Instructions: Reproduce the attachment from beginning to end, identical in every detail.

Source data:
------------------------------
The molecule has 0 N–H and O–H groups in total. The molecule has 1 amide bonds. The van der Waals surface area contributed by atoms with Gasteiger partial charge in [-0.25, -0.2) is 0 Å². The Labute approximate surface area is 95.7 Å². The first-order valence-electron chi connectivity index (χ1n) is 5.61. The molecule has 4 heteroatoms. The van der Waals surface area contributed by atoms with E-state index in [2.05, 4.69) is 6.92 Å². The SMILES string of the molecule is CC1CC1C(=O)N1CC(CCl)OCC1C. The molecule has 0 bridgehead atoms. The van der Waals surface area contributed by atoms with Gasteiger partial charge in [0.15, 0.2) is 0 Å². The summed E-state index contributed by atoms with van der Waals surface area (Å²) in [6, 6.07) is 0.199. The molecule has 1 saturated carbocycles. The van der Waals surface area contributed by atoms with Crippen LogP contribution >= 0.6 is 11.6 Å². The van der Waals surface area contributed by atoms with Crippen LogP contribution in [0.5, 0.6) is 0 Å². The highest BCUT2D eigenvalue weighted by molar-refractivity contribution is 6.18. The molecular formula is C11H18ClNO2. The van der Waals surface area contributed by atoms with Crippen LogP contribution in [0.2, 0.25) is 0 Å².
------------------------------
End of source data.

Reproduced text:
The molecule has 0 N–H and O–H groups in total. The molecule has 1 amide bonds. The van der Waals surface area contributed by atoms with Gasteiger partial charge in [-0.25, -0.2) is 0 Å². The Labute approximate surface area is 95.7 Å². The first-order valence-electron chi connectivity index (χ1n) is 5.61. The molecule has 4 heteroatoms. The van der Waals surface area contributed by atoms with E-state index in [2.05, 4.69) is 6.92 Å². The SMILES string of the molecule is CC1CC1C(=O)N1CC(CCl)OCC1C. The molecule has 0 bridgehead atoms. The van der Waals surface area contributed by atoms with Gasteiger partial charge in [0.15, 0.2) is 0 Å². The summed E-state index contributed by atoms with van der Waals surface area (Å²) in [6, 6.07) is 0.199. The molecule has 1 saturated carbocycles. The van der Waals surface area contributed by atoms with Crippen LogP contribution >= 0.6 is 11.6 Å². The van der Waals surface area contributed by atoms with Crippen LogP contribution in [0.5, 0.6) is 0 Å². The highest BCUT2D eigenvalue weighted by molar-refractivity contribution is 6.18. The molecular formula is C11H18ClNO2. The van der Waals surface area contributed by atoms with Crippen LogP contribution in [0.2, 0.25) is 0 Å².